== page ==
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Bracketology: Stanford Men's Basketball Edition

Barring an improbable Pac-10 tournament title, Jeremy Green and the Stanford men's basketball team won't be doing the Dougie in the NCAA tournament next month. We've known this for some time, as the only mention of the Cardinal in bracket projections this season has been in the context of Washington's bad losses. (After its surprising win against the Huskies, Stanford may have cracked some bracketologists' Next Next Next Four Out lists.)

With four regular season games remaining, including a nonconference tilt with woeful Seattle, let's take a look at the Cardinal's second-tier postseason prospects. (Speculating as to whether the Cardinal will play in the Fiesta Bowl or the Orange Bowl this is not.)

First, let's examine the Cardinal's resume:

Record: 13-13
RPI: 143
SOS: 83
Good (RPI < 50) Wins: Washington
Bad (RPI > 100) Losses: Murray State, Oregon

For the most part, Stanford has beaten the teams it was supposed to beat and lost to the teams it was expected to lose to. Besides its win against Washington, Stanford's only other wins against teams with RPIs of less than 100 were against Cal (73) and Washington State (81). Closing the regular season with a 3-1 record would put Stanford at 16-14 heading into the Pac-10 tournament. (If Stanford loses to Oregon State or Seattle, it should be banned from postseason play. I don't care that the Beavers beat Washington.) One or two wins in Los Angeles might put Stanford in the postseason discussion. Here's where the Cardinal could end up:

The NIT

Regular season conference champions that do not receive a bid to the NCAA tournament (i.e., conference champs that lose in their conference tournaments) receive an automatic bid to the 32-team NIT, which is a pipe dream for Stanford at this point. The Bracket Project, one of the few sites that projects the NIT field, had California as a 7-seed last Friday. The Golden Bears' win against UCLA could bump them up a notch, but Mike Montgomery's squad is probably still on the NIT bubble. While Stanford won the first head-to-head meeting and the rivals have similar records, Cal's resume (RPI: 73, SOS: 11) is stronger. In addition to Cal, Pac-10 foes USC, Oregon, and Washington State are all stronger candidates than Stanford. It will likely take 18 wins, including a regular season sweep of Cal and a win against Washington, UCLA, or Arizona in the Pac-10 tournament, for the Cardinal to even be considered. The NIT didn't invite any teams with an RPI greater than 100 in 2009. Northwestern made the field last year with an RPI of 115, but the Wildcats also won 20 games and went 5-9 against the top-100 RPI. In other words, an NIT bid isn't likely.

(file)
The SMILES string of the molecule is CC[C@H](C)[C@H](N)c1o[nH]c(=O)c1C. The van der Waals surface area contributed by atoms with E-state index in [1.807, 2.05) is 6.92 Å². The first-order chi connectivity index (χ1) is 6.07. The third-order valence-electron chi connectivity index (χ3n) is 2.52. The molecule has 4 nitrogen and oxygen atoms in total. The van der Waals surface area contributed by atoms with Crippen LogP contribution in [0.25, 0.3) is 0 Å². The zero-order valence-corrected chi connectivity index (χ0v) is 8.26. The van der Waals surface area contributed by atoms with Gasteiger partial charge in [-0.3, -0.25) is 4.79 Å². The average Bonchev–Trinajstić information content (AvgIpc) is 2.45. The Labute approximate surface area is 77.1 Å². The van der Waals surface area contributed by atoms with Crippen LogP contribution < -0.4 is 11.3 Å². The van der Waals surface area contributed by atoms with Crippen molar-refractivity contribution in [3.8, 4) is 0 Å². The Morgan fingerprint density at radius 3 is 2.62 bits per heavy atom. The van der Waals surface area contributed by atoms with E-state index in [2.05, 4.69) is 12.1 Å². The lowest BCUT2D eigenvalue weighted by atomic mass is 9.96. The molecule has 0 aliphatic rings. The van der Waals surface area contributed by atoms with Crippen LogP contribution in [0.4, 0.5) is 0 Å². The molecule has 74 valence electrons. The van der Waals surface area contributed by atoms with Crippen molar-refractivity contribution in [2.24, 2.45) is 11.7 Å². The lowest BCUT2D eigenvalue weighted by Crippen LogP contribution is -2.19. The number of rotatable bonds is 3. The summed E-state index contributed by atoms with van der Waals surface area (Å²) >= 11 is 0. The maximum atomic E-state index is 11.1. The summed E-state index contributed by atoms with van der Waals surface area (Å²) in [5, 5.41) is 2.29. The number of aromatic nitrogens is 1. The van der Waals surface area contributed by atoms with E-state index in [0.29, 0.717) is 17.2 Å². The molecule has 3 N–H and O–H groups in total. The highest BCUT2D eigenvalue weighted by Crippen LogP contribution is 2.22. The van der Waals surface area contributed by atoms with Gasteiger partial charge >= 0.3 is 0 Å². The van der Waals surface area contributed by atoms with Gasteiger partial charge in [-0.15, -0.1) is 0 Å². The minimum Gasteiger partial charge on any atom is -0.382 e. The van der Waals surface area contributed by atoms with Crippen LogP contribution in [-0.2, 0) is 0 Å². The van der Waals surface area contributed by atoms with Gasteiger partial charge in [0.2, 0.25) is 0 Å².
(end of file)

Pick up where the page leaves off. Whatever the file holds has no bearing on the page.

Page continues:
The CBI

The 16-team CBI is another potential destination for the Cardinal, but they have some work to do. According to the Bracket Project, the 2010 CBI field featured five teams with RPIs greater than 140, including Oregon State. The CBI has featured at least one Pac-10 team in each of its first three seasons. Stanford won two games in the tournament in 2009. Given the turnout for that game, Stanford might think twice about bidding to host a game should it be in contention for an invite.

The CIT

The only one of the three second-tier tournaments that requires its participants to have a .500 record or better is geared toward mid-majors, so Stanford won't be considered. I just wanted to mention that the CIT's selection committee includes Vincent Jackson and Antonio Gates.

One can debate the merits of whether playing in the NIT or CBI can build confidence that carries over to the following season, but I think the Cardinal could benefit from additional game action. It's a shame Stanford hasn't developed more of an identity at this point in the season. We still don't really know whether this group of players, and this coaching staff, can make the Cardinal a contender in the Pac-12. A two- or three-game run in a mostly meaningless postseason tournament would be encouraging, but Stanford has to get there first.

(The No. 2 Stanford women's basketball team's postseason prospects are much clearer. The Cardinal is in line to receive one of the four No. 1 seeds and to play the first two rounds at Maples Pavilion.)